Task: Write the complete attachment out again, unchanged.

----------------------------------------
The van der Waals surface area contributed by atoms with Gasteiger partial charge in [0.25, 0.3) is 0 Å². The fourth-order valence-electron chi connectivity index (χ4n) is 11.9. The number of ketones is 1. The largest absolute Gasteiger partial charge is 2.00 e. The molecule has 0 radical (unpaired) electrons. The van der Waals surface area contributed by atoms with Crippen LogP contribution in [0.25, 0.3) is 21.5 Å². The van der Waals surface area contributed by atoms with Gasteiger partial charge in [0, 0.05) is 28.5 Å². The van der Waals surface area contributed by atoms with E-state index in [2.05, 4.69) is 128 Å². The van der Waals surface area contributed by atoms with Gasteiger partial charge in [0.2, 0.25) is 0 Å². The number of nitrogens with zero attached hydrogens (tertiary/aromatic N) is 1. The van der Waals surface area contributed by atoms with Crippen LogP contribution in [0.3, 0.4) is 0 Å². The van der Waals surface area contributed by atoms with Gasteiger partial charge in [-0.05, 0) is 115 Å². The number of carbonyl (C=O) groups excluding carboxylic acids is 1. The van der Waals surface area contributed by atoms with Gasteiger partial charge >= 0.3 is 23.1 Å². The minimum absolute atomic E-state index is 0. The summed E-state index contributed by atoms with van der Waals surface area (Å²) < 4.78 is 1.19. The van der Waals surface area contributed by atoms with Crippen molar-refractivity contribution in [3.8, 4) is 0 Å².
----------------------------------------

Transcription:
The van der Waals surface area contributed by atoms with Gasteiger partial charge in [0.25, 0.3) is 0 Å². The fourth-order valence-electron chi connectivity index (χ4n) is 11.9. The number of ketones is 1. The largest absolute Gasteiger partial charge is 2.00 e. The molecule has 0 radical (unpaired) electrons. The van der Waals surface area contributed by atoms with Crippen LogP contribution in [0.25, 0.3) is 21.5 Å². The van der Waals surface area contributed by atoms with Gasteiger partial charge in [0, 0.05) is 28.5 Å². The van der Waals surface area contributed by atoms with E-state index in [2.05, 4.69) is 128 Å². The van der Waals surface area contributed by atoms with Gasteiger partial charge in [0.2, 0.25) is 0 Å². The number of nitrogens with zero attached hydrogens (tertiary/aromatic N) is 1. The van der Waals surface area contributed by atoms with Crippen LogP contribution in [0.3, 0.4) is 0 Å². The van der Waals surface area contributed by atoms with Gasteiger partial charge in [-0.05, 0) is 115 Å². The number of carbonyl (C=O) groups excluding carboxylic acids is 1. The van der Waals surface area contributed by atoms with Gasteiger partial charge >= 0.3 is 23.1 Å². The minimum absolute atomic E-state index is 0. The summed E-state index contributed by atoms with van der Waals surface area (Å²) < 4.78 is 1.19. The van der Waals surface area contributed by atoms with Crippen molar-refractivity contribution in [3.8, 4) is 0 Å².